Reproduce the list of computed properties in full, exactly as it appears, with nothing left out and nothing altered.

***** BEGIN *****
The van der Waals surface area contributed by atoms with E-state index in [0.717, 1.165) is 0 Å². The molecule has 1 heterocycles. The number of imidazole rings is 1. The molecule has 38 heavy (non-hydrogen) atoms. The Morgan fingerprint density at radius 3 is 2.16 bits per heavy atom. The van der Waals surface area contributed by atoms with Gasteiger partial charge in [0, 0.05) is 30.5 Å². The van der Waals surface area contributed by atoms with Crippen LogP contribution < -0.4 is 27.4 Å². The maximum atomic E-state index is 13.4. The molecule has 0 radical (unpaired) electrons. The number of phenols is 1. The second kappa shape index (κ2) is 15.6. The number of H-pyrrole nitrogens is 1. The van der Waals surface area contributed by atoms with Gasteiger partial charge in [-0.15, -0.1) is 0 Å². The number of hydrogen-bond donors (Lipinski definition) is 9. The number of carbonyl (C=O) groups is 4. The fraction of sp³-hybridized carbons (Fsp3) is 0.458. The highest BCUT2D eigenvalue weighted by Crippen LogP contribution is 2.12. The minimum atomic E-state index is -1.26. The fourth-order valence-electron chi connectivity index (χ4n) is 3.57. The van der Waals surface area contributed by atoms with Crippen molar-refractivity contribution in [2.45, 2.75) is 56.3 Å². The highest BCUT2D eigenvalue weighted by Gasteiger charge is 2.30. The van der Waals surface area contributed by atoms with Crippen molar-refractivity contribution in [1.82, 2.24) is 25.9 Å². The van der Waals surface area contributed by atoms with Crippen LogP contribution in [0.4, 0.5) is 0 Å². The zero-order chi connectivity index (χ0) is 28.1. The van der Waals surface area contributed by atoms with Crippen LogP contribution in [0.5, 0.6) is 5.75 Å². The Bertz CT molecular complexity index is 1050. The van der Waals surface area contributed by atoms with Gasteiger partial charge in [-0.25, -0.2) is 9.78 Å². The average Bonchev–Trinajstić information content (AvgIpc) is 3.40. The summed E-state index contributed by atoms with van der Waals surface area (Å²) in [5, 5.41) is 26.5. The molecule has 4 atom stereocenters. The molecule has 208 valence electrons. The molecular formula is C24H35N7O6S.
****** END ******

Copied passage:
The van der Waals surface area contributed by atoms with E-state index in [0.717, 1.165) is 0 Å². The molecule has 1 heterocycles. The number of imidazole rings is 1. The molecule has 38 heavy (non-hydrogen) atoms. The Morgan fingerprint density at radius 3 is 2.16 bits per heavy atom. The van der Waals surface area contributed by atoms with Gasteiger partial charge in [0, 0.05) is 30.5 Å². The van der Waals surface area contributed by atoms with Crippen LogP contribution < -0.4 is 27.4 Å². The maximum atomic E-state index is 13.4. The molecule has 0 radical (unpaired) electrons. The number of phenols is 1. The second kappa shape index (κ2) is 15.6. The number of H-pyrrole nitrogens is 1. The van der Waals surface area contributed by atoms with Gasteiger partial charge in [-0.15, -0.1) is 0 Å². The number of hydrogen-bond donors (Lipinski definition) is 9. The number of carbonyl (C=O) groups is 4. The fraction of sp³-hybridized carbons (Fsp3) is 0.458. The highest BCUT2D eigenvalue weighted by Crippen LogP contribution is 2.12. The minimum atomic E-state index is -1.26. The fourth-order valence-electron chi connectivity index (χ4n) is 3.57. The van der Waals surface area contributed by atoms with Crippen molar-refractivity contribution in [2.45, 2.75) is 56.3 Å². The highest BCUT2D eigenvalue weighted by Gasteiger charge is 2.30. The van der Waals surface area contributed by atoms with Crippen molar-refractivity contribution in [1.82, 2.24) is 25.9 Å². The van der Waals surface area contributed by atoms with Crippen LogP contribution in [0.4, 0.5) is 0 Å². The zero-order chi connectivity index (χ0) is 28.1. The van der Waals surface area contributed by atoms with Crippen LogP contribution in [0.5, 0.6) is 5.75 Å². The Bertz CT molecular complexity index is 1050. The van der Waals surface area contributed by atoms with Gasteiger partial charge in [-0.25, -0.2) is 9.78 Å². The average Bonchev–Trinajstić information content (AvgIpc) is 3.40. The summed E-state index contributed by atoms with van der Waals surface area (Å²) in [5, 5.41) is 26.5. The molecule has 4 atom stereocenters. The molecule has 208 valence electrons. The molecular formula is C24H35N7O6S.